The rantings of a beautiful mind

On life, society, and computer technology.

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Location: Toronto, Ontario, Canada

I live in the Fortress of Solitude. I drive the Silver Beast. My obsession is justice. I used to be a Windows software developer. I retired in 2000 when my stock options helped me achieve financial security.

Friday, March 10, 2006

Books and Predestination

In When All You’ve Ever Wanted Isn’t Enough – The Search for a Life that Matters, Harold Kushner writes about the Book of Ecclesiastes. He says that of all the books in the Bible, this one is special and unique. The author of the book, says Kushner, is a man who was lost in life, despite all the wealth he had and all of his searching for knowledge and understanding.

This morning I arrived at Ecclesiastes’ conclusion near the end of Kushner’s book:

The wise old man who wrote the Book of Ecclesiastes began by telling us of his disappointments. Neither wealth nor learning nor piety gave him the satisfaction of knowing that his life would mean something, not in his lifetime nor beyond it. But he did not write his book only to share his frustration with us nor was it included in the Bible to persuade us that life is in fact pointless.

My mind tells me that the arguments for the meaninglessness of life are overwhelming: injustice and illness and suffering and sudden death, criminals getting away with murder while good people die in shame and poverty. My mind tells me to give up my quest for meaning because there isn’t any.

If logic tells us that life is a meaningless accident, says Ecclesiastes at the end of his journey, don’t give up on life. Give up on logic. Listen to that voice inside you which prompted you to ask the question in the first place. If logic tells you that in the long run, nothing makes a difference because we all die and disappear, then don’t live in the long run. Instead of brooding over the fact that nothing lasts, accept that as one of the truths of life, and learn to find meaning and purpose in the transitory, in the joys that fade. Learn to savor the moment, even if it does not last forever. In fact, learn to savor it because it is only a moment and will not last. Moments of our lives can be eternal without being everlasting. Can you stop and close your eyes and remember something that happened for only a moment or two many years ago? It may have been a view of a spectacular landscape, or a conversation that made you feel loved and appreciated. In a sense it did not last very long at all, but in another sense it has lasted all those years and is still going on. That is the only kind of eternity this world grants us.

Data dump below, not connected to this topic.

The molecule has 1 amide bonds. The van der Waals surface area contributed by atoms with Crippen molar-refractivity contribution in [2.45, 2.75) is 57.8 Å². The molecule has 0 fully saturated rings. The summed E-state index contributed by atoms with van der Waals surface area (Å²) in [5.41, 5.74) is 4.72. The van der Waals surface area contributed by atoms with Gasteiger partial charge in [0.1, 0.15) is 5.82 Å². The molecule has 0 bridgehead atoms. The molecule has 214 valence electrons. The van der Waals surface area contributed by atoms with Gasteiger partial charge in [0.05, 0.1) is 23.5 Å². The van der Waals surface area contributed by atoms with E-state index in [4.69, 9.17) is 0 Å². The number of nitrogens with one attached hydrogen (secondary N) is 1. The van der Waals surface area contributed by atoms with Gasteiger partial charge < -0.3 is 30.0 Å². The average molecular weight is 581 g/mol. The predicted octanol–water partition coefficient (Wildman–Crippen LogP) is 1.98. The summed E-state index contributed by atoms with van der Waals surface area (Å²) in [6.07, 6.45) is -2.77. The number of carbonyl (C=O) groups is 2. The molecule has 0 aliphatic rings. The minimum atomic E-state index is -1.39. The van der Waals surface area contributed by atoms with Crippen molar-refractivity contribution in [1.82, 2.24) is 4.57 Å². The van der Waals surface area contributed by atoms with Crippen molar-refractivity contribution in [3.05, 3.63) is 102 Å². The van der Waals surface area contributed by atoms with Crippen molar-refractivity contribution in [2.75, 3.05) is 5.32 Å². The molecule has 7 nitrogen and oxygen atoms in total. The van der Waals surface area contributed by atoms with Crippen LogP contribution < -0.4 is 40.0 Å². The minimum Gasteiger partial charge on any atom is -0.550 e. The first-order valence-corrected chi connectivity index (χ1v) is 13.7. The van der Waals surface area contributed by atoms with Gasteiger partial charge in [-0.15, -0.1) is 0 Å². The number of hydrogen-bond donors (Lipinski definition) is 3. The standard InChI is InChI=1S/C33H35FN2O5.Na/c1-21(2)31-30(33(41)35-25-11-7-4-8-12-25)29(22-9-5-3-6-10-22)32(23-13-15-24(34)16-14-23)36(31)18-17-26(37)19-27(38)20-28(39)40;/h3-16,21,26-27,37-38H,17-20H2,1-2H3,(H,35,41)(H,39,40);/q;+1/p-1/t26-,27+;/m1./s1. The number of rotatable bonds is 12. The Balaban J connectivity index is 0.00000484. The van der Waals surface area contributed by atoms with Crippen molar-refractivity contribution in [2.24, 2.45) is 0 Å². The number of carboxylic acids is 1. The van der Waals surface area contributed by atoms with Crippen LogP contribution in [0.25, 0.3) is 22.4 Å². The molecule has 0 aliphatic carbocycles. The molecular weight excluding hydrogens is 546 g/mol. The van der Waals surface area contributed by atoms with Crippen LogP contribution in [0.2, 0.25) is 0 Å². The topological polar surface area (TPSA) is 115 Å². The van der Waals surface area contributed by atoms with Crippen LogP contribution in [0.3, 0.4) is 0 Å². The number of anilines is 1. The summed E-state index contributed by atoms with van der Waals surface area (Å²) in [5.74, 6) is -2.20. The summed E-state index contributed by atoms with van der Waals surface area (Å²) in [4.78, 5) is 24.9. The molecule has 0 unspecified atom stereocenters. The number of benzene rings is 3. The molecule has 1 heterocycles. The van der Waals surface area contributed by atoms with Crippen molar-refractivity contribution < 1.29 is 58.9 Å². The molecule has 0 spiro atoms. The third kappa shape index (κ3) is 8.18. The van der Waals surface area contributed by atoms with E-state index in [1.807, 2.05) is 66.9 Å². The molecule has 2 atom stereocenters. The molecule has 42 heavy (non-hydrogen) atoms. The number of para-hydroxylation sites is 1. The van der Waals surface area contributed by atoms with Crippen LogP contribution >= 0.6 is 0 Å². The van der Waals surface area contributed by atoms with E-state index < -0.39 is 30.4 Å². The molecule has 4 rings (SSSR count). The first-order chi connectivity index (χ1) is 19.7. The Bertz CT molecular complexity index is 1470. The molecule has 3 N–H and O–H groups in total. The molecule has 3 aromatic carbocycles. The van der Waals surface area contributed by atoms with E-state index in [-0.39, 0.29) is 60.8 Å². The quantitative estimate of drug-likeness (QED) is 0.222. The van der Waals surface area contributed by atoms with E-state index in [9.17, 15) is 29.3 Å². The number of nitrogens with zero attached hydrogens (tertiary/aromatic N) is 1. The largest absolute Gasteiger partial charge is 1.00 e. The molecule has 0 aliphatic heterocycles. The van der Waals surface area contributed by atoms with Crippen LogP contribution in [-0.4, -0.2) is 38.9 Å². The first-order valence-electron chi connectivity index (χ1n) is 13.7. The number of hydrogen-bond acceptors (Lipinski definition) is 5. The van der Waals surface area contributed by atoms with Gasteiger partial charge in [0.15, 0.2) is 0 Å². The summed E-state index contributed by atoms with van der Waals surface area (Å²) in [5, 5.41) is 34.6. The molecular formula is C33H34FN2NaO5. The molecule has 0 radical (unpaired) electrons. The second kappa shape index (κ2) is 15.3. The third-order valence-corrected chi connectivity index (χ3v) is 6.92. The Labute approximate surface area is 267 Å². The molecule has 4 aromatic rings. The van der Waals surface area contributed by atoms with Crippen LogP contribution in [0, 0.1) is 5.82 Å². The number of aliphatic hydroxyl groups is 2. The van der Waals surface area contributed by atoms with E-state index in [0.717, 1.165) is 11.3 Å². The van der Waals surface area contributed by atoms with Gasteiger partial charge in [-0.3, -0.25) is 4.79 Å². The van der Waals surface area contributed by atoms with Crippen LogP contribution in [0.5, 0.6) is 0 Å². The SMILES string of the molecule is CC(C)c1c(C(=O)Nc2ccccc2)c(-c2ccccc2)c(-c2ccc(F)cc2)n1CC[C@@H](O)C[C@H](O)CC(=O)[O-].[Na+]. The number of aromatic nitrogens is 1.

What is life about? It is not about writing great books, amassing great wealth, achieving great power. It is about loving and being loved. It is about enjoying your food and sitting in the sun rather than rushing through lunch and hurrying back to the office. It is about savoring the beauty of moments that don’t last, the sunsets, the leaves turning color, the rare moments of true human communication. It is about savoring them rather than missing out on them because we are so busy and they will not hold still until we get around to them.

When we come to that stage in our lives when we are less able to accomplish but more able to enjoy, we will have attained the wisdom that Ecclesiastes finally found after so many false starts and disappointments.

What’s especially striking about this passage is how similar it is to what Marc Gafni has been telling us. The Mystery of Love is about eros, about erotic living. It is about being fully engaged with life, about being “on the inside” of an experience, about embracing the fullness of presence. It’s about being connected with the world, being connected with your fellow man, being connected with life!

And this is also a theme that comes out of Harville Hendrix’s book, Getting the Love You Want. From the time we were in our mother’s womb, there was a connection with the universe. But in the process of being raised by our parents and of growing up in a cold, heartless society, this connection was severed, suppressed, or otherwise beaten out of us. I refer you to here.

Kushner’s words hit home because I am beginning to experience them! I strive to be supremely relaxed and in so doing I can be more “in the moment” of my experiences. I am starting to feel a “connectedness” that has eluded me my entire life. I no longer obsess about wealth – the fact is, I didn’t really need to worry about money since the early 1990s when I owned my own home and I was debt-free. I am now able to let go of my logic – for too long, I’ve held on too tightly to my intellectual worldview. I am more in touch with my feelings.

Kushner’s words also imply erotic living!

I was at the World’s Biggest Bookstore yesterday and I sat down to read an excerpt from a book I found on the promotional shelves called Happiness Is, by Shawn Shea.

Shea writes about John Merrick, aka “the Elephant Man.” He says that at the end of his life Merrick claimed to be happy, despite all the suffering he endured – the constant physical pain, the continuing ridicule, the social isolation. Merrick found happiness in the everyday joy of discovery, of experiencing the awe of life.

I was moved by that story. John Merrick is an example for us all.

How propitious and serendipitous it has been for me to have encountered these books in the past six months – Getting the Love You Want, The Pursuit of Happiness, When All You’ve Ever Wanted Isn’t Enough, The Mystery of Love, Happiness Is. There seems to be a predestination at work here. (I resist the notion of this being a divine act!)

At any rate, I am being transformed...


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